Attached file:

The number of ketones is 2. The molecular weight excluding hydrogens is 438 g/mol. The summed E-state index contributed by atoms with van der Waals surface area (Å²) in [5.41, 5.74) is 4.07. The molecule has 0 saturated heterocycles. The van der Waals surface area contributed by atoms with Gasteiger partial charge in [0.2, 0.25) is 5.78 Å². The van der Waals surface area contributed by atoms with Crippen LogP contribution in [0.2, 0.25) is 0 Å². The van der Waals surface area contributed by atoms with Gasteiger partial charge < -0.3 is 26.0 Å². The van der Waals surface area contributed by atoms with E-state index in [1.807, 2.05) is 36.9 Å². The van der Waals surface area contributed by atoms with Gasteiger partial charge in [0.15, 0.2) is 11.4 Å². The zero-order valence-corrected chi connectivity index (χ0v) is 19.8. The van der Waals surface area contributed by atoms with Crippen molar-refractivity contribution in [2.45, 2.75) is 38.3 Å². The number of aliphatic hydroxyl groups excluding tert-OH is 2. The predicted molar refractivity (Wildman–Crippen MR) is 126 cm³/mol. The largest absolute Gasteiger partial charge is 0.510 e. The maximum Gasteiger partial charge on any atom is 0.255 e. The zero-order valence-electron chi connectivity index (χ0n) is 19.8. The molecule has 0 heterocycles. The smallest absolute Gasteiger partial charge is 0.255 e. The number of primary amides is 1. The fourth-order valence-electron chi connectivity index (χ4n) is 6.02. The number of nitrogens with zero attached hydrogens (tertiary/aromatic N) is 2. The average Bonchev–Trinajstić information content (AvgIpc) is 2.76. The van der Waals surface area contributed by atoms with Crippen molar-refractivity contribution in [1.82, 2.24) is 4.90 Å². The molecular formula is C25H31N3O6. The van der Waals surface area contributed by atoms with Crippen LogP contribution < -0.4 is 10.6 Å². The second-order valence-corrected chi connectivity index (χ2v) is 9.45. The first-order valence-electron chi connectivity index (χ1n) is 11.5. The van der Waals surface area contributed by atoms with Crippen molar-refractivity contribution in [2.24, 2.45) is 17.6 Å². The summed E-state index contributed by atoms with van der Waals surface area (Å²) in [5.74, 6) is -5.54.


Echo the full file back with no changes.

The number of ketones is 2. The molecular weight excluding hydrogens is 438 g/mol. The summed E-state index contributed by atoms with van der Waals surface area (Å²) in [5.41, 5.74) is 4.07. The molecule has 0 saturated heterocycles. The van der Waals surface area contributed by atoms with Gasteiger partial charge in [0.2, 0.25) is 5.78 Å². The van der Waals surface area contributed by atoms with Crippen LogP contribution in [0.2, 0.25) is 0 Å². The van der Waals surface area contributed by atoms with Gasteiger partial charge < -0.3 is 26.0 Å². The van der Waals surface area contributed by atoms with E-state index in [1.807, 2.05) is 36.9 Å². The van der Waals surface area contributed by atoms with Gasteiger partial charge in [0.15, 0.2) is 11.4 Å². The zero-order valence-corrected chi connectivity index (χ0v) is 19.8. The van der Waals surface area contributed by atoms with Crippen molar-refractivity contribution in [2.45, 2.75) is 38.3 Å². The number of aliphatic hydroxyl groups excluding tert-OH is 2. The predicted molar refractivity (Wildman–Crippen MR) is 126 cm³/mol. The largest absolute Gasteiger partial charge is 0.510 e. The maximum Gasteiger partial charge on any atom is 0.255 e. The zero-order valence-electron chi connectivity index (χ0n) is 19.8. The molecule has 0 heterocycles. The smallest absolute Gasteiger partial charge is 0.255 e. The number of primary amides is 1. The fourth-order valence-electron chi connectivity index (χ4n) is 6.02. The number of nitrogens with zero attached hydrogens (tertiary/aromatic N) is 2. The average Bonchev–Trinajstić information content (AvgIpc) is 2.76. The van der Waals surface area contributed by atoms with Crippen molar-refractivity contribution in [1.82, 2.24) is 4.90 Å². The molecular formula is C25H31N3O6. The van der Waals surface area contributed by atoms with Crippen LogP contribution < -0.4 is 10.6 Å². The second-order valence-corrected chi connectivity index (χ2v) is 9.45. The first-order valence-electron chi connectivity index (χ1n) is 11.5. The van der Waals surface area contributed by atoms with Crippen molar-refractivity contribution in [2.24, 2.45) is 17.6 Å². The summed E-state index contributed by atoms with van der Waals surface area (Å²) in [5.74, 6) is -5.54.